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Chapter 4. Content > Adding External Content Using Server-Side Includes

Adding External Content Using Server-Side Includes

One way to import external content directly into a Web page is to use a server-side include. This is not an HTML tag, but a command that tells the computer serving your Web pages to the Internet (aptly named the server) to add the referenced file to the page.

Since this is all done before the page is actually sent to the visitor’s browser, you can break up the page into components as separate files and reassemble them. This allows you to place elements like headers and footers into files that can be reused on multiple Web pages, so changes you make to one file will affect multiple pages. The resulting page will look like a normal Web page when delivered.

Although this method’s success depends on whether your server understands this command, almost all servers do these days.

To add a server-side include:


Create a new HTML file into which you’ll add the server-side includes into and save it (Code 4.4). Steps 2 and 3 apply to this page.

Code 4.4. The server-side include commands in index.html allow you to import external content, but only if the page is being delivered from a Web server. If you view the source code of this page in your browser, you won’t see the include tags.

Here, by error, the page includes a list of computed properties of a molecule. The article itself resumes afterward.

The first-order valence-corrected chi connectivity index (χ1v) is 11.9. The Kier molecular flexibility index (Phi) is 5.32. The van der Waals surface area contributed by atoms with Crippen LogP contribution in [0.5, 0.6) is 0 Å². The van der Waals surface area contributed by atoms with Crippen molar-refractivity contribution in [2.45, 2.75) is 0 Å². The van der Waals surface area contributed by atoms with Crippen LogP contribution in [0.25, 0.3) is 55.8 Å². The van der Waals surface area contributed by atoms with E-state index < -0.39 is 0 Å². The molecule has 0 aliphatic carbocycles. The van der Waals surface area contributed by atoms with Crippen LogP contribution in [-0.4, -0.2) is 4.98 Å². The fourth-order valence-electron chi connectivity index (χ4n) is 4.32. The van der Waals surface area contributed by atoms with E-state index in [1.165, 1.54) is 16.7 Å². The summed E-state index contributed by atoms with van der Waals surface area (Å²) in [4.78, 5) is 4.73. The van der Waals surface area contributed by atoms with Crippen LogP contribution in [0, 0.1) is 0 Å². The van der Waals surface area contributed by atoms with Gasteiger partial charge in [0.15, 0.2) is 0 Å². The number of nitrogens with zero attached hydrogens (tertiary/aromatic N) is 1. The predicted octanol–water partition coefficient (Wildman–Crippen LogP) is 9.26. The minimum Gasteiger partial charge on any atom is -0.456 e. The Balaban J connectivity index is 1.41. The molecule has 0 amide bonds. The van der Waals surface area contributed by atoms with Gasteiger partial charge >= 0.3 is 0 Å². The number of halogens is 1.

→ Transitional//EN" "http://www.w3.org/TR/
→ xhtml1/DTD/xhtml1-transitional.dtd">
<html xmlns="http://www.w3.org/1999/xhtml">
        <meta http-equiv="content-type"
        → content="text/html;charset=utf-8" />
        <title>DHTML &amp; CSS Advanced |
        → Using Server-Side Includes</title>
        <!-- #include virtual="external.html" -->
        <br />
        <br />
        <!-- #echo var="DATE_LOCAL" -->
        <br />
        <br />
        <!-- #echo var="DATE_GMT" -->
        <br />
        <br />


<!-- #include virtual=
→ "external.html"-->

Add the include anywhere in the body of your HTML document, and set it to import external.html. The path for this file must correspond to the relative location of the file. Absolute URLs cannot be used.

<!-- #echo var="DATE_LOCAL" -->
<!-- #echo var="DATE_GMT" -->

Another useful server-side command is #echo, which tells the server to include either its local time and date or Greenwich Mean Time (GMT) on the page.


Create a new HTML file, and save it as external.html (Code 4.5). This file does not contain the regular open and close <html> tags, because those are supplied by the main document—only any HTML that could be included with the <body> tag in a regular HTML document. The results are shown in Figure 4.4.

Figure 4.4. Using the server-side include, content is placed into the HTML document even before the page is sent to the browser.

Code 4.5. The external content from external.html is imported into index.html. This content can be any standard HTML code; just don’t use <html>, <head>, or <body> tags.

<div style="text-align:center">
     <h1>Alice Through the Looking Glass</h1>
     <h3>Chapter 6</h3>
     <img src="alice_6_3.jpg" width="269"
     → height="420" border="0">

✓ Tips

  • The disadvantage of this method is that you can’t see the external content unless it’s coming from a server. If you try to view this file on your local hard disk, you’ll see a whole lot of nothing or, worse, the commands as text.

  • You can also use JavaScript to add a working clock that shows visitors their local time, as demonstrated later in this chapter.

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